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The FQi Factor

The FQi Factor: Why Retaining Employees with High Figureoutability is a No-Brainer

Recently, I came across a concept that I had not heard before: figureoutability. I think of figureoutability as the willingness of a person to accept challenges that are complex, to analyze them from whatever perspectives are available (limited as they may be), and then to address them to whatever extent they can be addressed. This makes an employee adaptable and resilient, the kind of employee you should worry about retaining. This ability is also refer to this idea as a growth mindset.

To my mind, the core components of figureoutability are initiative, problem solving, and follow-through.

Figureoutability is important in many aspects of life, including education and career. In education, students who are able to figure things out on their own are more likely to be successful in their academic pursuits. They are able to learn independently, identify their own strengths and weaknesses, and develop problem-solving skills that are valuable both inside and outside of the classroom.

In the workplace, figureoutability is highly valued by employers, although probably not by that name. Employees who are able to tackle roadblocks on their own are more productive, resourceful, and creative. They are able to identify and solve problems independently, which can save the organization time and money. In addition, employees who possess a high FQi (Figureoutablity Quotient Indicator – is it too late to trademark that?) should be more resilient and adaptable to change.

The writings that I have seen discuss figureoutability in the context of hiring for it.

But what about the other end of the talent management spectrum – the value of retaining employees who possess it and use it to the organization’s benefit?

To me, the importance of retaining someone who had figureoutability is a no-brainer. Considering the dimensions of the classic 9-Box, it could make that employee a high performer, a high potential or both.

Here are some ideas for retaining an employee with a high FQi:

Challenge them

Someone who can generate solutions in difficult, undefined situations probably really enjoys the mental gymnastics involved in the exercise. Be willing to give them BHAPs (Big Hairy Audacious Problems) and ask for their thoughts on how to address them. Even if they cannot get to a fully implementable solution, they may get you closer and their thought process can help point out options that more senior leaders in the organization (with greater knowledge and access to resources) can run with.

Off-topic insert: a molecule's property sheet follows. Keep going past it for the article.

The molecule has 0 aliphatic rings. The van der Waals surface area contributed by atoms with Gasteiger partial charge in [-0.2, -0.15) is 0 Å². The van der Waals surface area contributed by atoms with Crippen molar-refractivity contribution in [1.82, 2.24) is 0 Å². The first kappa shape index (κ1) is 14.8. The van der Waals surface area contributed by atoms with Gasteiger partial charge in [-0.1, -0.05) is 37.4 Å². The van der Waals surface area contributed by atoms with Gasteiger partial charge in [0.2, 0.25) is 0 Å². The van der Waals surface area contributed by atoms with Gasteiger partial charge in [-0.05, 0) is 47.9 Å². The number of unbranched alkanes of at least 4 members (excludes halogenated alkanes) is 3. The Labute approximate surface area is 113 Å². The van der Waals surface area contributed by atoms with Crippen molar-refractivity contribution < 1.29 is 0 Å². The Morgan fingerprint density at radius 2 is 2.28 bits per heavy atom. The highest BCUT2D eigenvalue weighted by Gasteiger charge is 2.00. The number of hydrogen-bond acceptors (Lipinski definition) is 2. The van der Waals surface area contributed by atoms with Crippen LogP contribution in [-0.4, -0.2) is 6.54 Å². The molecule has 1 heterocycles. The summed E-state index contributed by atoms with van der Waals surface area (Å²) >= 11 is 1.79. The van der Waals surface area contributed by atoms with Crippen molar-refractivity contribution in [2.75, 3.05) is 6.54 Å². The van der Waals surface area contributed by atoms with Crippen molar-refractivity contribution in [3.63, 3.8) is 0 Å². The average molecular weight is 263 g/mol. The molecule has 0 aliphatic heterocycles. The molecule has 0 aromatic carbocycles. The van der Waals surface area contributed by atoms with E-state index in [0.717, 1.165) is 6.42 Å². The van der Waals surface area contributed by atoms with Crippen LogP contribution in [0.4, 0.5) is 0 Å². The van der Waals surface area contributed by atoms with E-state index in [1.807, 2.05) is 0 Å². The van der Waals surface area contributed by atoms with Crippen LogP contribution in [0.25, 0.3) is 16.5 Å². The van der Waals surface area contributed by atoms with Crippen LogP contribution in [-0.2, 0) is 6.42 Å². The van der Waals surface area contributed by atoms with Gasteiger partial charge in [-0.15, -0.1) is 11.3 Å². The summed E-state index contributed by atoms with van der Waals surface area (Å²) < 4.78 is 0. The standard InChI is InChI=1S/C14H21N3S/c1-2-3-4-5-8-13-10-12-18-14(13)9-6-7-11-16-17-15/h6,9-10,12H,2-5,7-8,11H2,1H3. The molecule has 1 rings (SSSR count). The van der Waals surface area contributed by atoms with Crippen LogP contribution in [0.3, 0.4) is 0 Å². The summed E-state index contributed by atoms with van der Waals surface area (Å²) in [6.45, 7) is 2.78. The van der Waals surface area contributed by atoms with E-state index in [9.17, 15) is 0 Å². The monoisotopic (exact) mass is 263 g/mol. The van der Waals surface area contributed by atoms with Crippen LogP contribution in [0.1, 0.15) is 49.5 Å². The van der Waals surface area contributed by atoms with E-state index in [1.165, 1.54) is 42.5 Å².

Give them public recognition

While they are likely very customer-oriented and see their ability to figure things as an act of service, they likely have a good bit of their self-image and ego connected to their figureoutability. Department-wide or even company-wide (depending on the impact of the latest conundrum that they helped address) will go a long way towards reinforcing their self-image and encouraging initiative in others.

Reward them for it

While recognition is great, their figureoutability makes them a rare and highly valued human asset to your organization. They can positively impact productivity, morale, quality which all spells measurable impact. A financial investment in their retention as an employee will have a positive ROI on the organization as a whole as well as the employees that work with them.

So, take note of your employees with high FQi’s. If you don’t have any, I feel badly for you. They are invaluable and something you should look for in all of your future hires.

Thanks to Danielle Truesdale Hester and Matt Tanner for the inspiration provided by their recent posts on the topic.

Having a thorough employee retention strategy can set your company apart from its rivals. Reduce employee turnover, retain top talent, and establish an engaged workforce with TalentQuest.

Jon Naphin is a Vice President with TalentQuest. As a client advocate, he takes a lead role in directing TalentQuest’s activities within select client relationships. Prior to joining TalentQuest, Jon held management positions at General Motors, ADP and Peachtree Software. He is the founding Chairman of LaAmistad, an Atlanta-based non-profit providing tutoring and life-skills training to Latino students and their families. Jon is a native of Niagara Falls, Ontario, earned his Bachelor’s degree from Kettering University in Flint Michigan and his MBA from the Harvard Business School.

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